Heaven is a place on earth.
How the selections are made and which cookbooks are perpetually popular, from the library system’s buyer.
The New York Academy of Medicine has a copy of what’s generally agreed to be the oldest cookbook in the West.
“The thing about cookbooks is that they are first and foremost a historical document.”
For both of these books, simple doesn’t mean boring or mindless. Instead it’s thoughtful, rigorous and curious to the end.
We assumed the arduous task of wading through recent cookbooks and settled on a handful of stunners that have some sort of a New York connection.
Looking for a gift for your favorite eater-meets-bookworm? Consult our roundup featuring additional titles that didn’t run in our print issue.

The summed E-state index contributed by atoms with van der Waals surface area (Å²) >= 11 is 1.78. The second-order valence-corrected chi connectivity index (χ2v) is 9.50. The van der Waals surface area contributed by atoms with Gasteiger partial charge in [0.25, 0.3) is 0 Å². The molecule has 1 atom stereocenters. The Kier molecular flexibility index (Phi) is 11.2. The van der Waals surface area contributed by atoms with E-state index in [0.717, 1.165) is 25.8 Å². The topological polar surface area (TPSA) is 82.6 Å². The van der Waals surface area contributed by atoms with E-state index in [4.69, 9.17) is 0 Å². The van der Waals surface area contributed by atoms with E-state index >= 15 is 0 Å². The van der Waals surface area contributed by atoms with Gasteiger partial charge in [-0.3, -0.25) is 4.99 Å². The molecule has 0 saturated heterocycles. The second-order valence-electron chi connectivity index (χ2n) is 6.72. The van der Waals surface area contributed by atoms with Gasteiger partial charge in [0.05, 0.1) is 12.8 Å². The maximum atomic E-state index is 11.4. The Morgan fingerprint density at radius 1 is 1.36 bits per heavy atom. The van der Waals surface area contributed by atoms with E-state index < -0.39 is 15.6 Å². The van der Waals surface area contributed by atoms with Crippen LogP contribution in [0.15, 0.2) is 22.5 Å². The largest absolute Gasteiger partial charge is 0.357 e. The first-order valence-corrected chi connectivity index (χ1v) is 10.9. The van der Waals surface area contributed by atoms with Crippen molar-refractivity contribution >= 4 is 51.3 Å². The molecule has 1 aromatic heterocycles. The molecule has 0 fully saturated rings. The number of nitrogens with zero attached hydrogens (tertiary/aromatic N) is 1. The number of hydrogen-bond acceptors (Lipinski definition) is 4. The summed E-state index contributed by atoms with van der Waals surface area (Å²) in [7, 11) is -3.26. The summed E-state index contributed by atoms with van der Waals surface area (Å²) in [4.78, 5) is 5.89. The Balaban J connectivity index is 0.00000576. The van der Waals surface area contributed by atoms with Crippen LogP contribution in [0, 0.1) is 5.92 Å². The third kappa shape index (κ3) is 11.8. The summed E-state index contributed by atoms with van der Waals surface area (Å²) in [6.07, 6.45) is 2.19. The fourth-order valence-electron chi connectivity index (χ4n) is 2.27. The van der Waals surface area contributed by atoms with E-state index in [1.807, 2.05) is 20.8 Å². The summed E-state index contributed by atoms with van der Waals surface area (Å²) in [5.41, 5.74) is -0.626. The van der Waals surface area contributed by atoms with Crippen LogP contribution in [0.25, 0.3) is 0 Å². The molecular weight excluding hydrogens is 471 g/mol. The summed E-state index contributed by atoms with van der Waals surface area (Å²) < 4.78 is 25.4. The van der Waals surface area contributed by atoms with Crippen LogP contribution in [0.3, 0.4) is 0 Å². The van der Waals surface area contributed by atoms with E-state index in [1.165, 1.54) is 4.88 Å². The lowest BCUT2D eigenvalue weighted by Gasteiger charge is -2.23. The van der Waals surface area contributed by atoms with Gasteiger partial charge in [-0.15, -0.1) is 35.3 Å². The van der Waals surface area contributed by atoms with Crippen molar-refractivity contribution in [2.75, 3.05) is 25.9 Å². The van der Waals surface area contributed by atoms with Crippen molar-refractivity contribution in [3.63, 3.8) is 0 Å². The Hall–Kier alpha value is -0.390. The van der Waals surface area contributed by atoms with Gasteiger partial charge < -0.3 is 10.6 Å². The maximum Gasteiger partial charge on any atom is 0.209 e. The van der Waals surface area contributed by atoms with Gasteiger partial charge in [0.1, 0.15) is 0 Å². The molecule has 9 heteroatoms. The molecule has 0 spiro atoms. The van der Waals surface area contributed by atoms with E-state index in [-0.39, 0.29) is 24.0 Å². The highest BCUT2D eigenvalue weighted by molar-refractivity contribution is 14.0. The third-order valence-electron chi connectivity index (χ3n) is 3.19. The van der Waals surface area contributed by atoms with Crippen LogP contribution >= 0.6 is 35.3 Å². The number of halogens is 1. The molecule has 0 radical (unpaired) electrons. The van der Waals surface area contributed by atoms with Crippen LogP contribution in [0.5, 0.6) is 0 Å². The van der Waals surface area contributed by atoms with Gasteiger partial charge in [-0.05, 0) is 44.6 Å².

The inventory on her shelves changes every single day, which is reason enough to come back for regular visits.
Along with April Bloomfield’s latest, our team is making honeysuckle sorbet, vegan kibbeh and lots of salads.
Cookbook recommendations? We’ve got ‘em. Here are the books from which our editors are drawing their kitchen inspiration this summer. (An interesting trend: almost all of the cookbooks below are heavy on Mediterranean flavors and styles.) Head to the market for some tomatoes, slice them thick, douse them with olive oil and read on.
Try this new summer recipe from Sarah Huck, a cookbook author who sold fruit at Red Jacket’s stand for five summers and now co-owns Park Slope’s Kos Kaffe.
Artist Erin Gleeson, a former F.I.T. professor who married a rabbi and moved to the woods outside Silicon Valley, shot every dish in the forest, but don’t picture sprout salad or tofu casserole.